At the beginning of each ABA-based teaching session, participants were provided with a variation of the following instruction: “Today during your session, a social problem with someone will happen at some point. Here is a worksheet [see Fig. 1] you can use to help solve the problem when it happens.” The worksheet was written using language that was previously observed to be used by the participants and that they were familiar with.

Fig. 1
figure1

Problem-solving worksheet

Then, ABA-based teaching activities began, and at some point between teaching activities, up to 15 min after delivering the instruction, a social conflict was contrived or captured with people in the natural environment. For example, when the participant and his brother both wanted to go first at a game, data were collected on how the participant responded to the problem-solving steps outlined on the TA. If the participant engaged in any negative emotional responding, such as whining or crying during the presentation of the social conflict, a second conflict was not presented again that day.

Social conflicts to be used were determined by interviewing the participants and their parents and asking them what situations usually led to arguments with others. In addition, we observed naturally occurring social interactions between the participants and others and identified situations in which a social conflict arose and the participant failed to resolve the conflict. We then set up these scenarios to occur during the research session. For example, Russell stated he argued with his brother when his brother wanted to play a video game that he was already playing. So, we arranged for Russell’s brother to request playing a video game that Russell was actively playing during the research session. Other times, the scenarios were genuinely captured, so we ran the research session upon capturing the naturally occurring conflict. For example, we observed that Patrick walked into his room to find that his brother had left dirty dishes on his desk and was notably upset as evidenced by his tone of voice, prosody, heavy breathing, and crying. The social conflicts contrived or captured are provided in Table 2.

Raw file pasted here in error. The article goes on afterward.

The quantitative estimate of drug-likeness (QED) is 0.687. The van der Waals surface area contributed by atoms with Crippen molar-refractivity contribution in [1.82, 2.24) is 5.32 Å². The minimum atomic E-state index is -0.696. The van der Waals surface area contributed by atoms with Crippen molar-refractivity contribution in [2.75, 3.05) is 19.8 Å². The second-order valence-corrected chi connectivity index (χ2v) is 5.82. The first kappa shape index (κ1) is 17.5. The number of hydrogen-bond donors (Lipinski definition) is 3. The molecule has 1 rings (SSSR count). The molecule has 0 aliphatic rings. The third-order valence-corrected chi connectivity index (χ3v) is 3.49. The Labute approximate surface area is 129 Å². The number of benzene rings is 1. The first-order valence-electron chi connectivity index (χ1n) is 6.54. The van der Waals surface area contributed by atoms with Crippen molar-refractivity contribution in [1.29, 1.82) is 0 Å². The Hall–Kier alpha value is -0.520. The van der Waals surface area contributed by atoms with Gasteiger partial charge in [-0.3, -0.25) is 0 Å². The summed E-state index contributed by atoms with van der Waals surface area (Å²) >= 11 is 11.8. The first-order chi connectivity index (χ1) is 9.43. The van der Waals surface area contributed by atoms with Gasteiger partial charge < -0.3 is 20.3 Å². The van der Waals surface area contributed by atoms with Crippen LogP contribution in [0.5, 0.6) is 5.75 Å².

Table 2 List of social conflicts presented

Baseline

During baseline, in addition to the general procedures, problems occurred with at least two different people (e.g., parent, sibling; see Table 3). We did not provide any prompting or feedback in order to assess the extent to which participants resolved social conflicts independently. If the participant was not progressing through the conflict after 1 min of the conflict occurring, the conflict was ended by the interventionist resolving the problem. It was planned that if any distressed behavior (e.g., crying, screaming, negative statements, SIB, aggression) was observed for a duration of at least 10 s, the conflict was to be ended by the interventionist resolving the problem; however, distressed behavior never occurred during baseline. Participants qualified to continue to the training phase if they scored 60% or less on the problem-solving TA. Two participants were excluded for not meeting this criterion.

Table 3 People and problems presented each phase

Pretraining Phase